ER Visits on the Rise, and I'm Not Surprised

Juliet Farmer
4

Hospital gown
Photo by iwona_kellie
In the past six years, I've averaged one emergency room trip per year -- two of them for myself, one for my husband, and three for a close relative.

Sitting in that crowded waiting room (and waiting, and waiting) has shown me that lots (and lots) of people from all walks of life use the ER. 

It's no surprise, then, that WebMD recently noted the CDC's National Center for Health Statistics reports ER use is on the rise, and has been for the past 14 years.

My ER visits have ranged from a broken arm (bicycle accident) and, on a separate visit, a broken leg (the result of running with wet feet on hardwood floors); to my husband's busted lip (when an elbow connected with his mouth during a basketball game); to three separate late-night trips for various ailments for an elderly relative.

In all instances, no matter what day of the week, time of day, or day of the month, the ER was crowded.

Statistics from the CDC corroborate my observations:

  • One in five people in the US had one or more emergency room visits over a 12-month period in 2007.
  • The uninsured between 45 and 64 were no more likely than those with private insurance to report at least one emergency room visit.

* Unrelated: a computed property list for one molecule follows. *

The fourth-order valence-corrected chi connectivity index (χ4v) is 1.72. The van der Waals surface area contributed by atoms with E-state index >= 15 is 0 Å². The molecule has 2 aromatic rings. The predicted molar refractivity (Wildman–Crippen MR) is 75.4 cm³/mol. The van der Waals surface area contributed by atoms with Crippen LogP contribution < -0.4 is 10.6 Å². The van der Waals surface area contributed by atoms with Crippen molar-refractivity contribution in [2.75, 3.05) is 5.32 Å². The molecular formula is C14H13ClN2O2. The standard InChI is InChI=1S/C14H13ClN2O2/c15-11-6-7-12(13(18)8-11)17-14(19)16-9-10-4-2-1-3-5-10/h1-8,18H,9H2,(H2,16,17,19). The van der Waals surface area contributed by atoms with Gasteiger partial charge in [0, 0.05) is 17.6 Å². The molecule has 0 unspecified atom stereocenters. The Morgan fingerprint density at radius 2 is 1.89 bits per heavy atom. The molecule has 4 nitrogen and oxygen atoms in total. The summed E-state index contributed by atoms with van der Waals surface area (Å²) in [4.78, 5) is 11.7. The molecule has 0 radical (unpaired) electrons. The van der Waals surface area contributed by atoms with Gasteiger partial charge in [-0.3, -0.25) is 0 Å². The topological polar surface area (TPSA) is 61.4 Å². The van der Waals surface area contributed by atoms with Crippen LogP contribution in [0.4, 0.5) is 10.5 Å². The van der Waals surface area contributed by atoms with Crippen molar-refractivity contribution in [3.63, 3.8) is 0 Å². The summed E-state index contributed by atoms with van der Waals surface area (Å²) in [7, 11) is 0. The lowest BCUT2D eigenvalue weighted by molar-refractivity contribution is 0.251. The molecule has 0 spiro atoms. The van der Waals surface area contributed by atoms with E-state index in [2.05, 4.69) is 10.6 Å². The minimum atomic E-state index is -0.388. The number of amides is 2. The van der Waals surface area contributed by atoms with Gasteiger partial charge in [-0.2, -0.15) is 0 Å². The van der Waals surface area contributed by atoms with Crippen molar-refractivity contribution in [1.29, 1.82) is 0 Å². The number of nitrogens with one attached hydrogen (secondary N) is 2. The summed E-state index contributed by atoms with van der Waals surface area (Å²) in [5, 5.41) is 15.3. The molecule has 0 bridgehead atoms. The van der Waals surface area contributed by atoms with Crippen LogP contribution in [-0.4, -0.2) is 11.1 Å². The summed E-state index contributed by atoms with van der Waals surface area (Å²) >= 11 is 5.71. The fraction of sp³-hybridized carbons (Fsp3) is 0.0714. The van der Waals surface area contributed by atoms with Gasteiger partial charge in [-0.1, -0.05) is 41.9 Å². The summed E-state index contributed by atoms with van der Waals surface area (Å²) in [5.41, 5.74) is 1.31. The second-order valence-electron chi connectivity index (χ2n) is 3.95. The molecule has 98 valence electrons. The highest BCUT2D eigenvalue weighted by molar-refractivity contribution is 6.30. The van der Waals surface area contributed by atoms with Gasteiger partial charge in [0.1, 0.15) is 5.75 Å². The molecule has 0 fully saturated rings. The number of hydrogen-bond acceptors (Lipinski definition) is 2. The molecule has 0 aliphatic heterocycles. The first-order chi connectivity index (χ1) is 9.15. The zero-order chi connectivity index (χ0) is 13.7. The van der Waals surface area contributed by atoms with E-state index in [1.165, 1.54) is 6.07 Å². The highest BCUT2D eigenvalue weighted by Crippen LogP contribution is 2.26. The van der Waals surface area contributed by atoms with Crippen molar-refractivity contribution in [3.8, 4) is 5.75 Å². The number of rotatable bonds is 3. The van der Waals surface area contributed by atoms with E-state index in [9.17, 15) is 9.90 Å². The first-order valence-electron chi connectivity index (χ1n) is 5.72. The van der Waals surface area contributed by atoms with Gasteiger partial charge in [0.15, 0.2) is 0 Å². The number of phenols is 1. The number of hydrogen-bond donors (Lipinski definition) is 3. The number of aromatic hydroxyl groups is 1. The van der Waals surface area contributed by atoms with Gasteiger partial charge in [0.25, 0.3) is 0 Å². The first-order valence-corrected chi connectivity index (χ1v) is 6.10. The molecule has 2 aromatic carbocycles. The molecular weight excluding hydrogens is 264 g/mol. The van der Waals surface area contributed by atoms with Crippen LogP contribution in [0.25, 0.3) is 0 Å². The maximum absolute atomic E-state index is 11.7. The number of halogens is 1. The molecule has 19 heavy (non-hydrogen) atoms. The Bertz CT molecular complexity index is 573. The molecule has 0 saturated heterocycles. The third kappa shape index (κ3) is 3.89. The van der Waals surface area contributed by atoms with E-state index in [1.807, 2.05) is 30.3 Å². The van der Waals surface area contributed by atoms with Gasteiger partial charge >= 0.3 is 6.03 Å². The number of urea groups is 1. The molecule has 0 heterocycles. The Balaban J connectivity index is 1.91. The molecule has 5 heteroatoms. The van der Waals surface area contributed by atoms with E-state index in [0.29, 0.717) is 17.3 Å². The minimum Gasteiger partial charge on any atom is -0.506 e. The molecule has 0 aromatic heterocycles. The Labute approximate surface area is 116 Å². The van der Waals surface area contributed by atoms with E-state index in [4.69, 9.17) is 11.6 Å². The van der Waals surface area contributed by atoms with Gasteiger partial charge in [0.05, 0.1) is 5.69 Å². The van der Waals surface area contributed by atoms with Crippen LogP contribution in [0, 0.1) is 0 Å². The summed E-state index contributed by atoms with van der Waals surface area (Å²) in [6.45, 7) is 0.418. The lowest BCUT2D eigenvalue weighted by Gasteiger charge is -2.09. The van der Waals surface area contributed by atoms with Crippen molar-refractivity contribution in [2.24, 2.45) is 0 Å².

• Among adults 18 to 44, the uninsured were more likely than those with private insurance to have at least one ER visit.
  • Medicaid patients were more likely to have reported multiple ER visits than people with private insurance, as well as the uninsured.
  • As family income increased, the likelihood of having visited an ER decreased. Income differences were more pronounced than those based on age, race, or ethnicity.
  • Adults 75 and over were more likely to have reported at least one ER visit in a 12-month period than younger people.
  • Non-Hispanic black people were more likely to have reported one or more ER visits in a 12-month period than non-Hispanic whites or Hispanics.
  • In 2007, 10 percent of ER visits by people under age 65 were considered non-urgent.

About 15 years ago, I had (self-diagnosed) sun poisoning and was very sick. My then boyfriend (now husband) drove across town to pick me up and take me to the ER. We walked into a crowded waiting room, I turned on my heel and walked out, saying, "I'd rather die at home than wait here all night."

That being said, the last two ER visits I had, I stuck around and got treated, and both times I thought I had severe sprains that turned out to be breaks, so it's a good thing I stayed.

How many times have you been to the ER in the past year?


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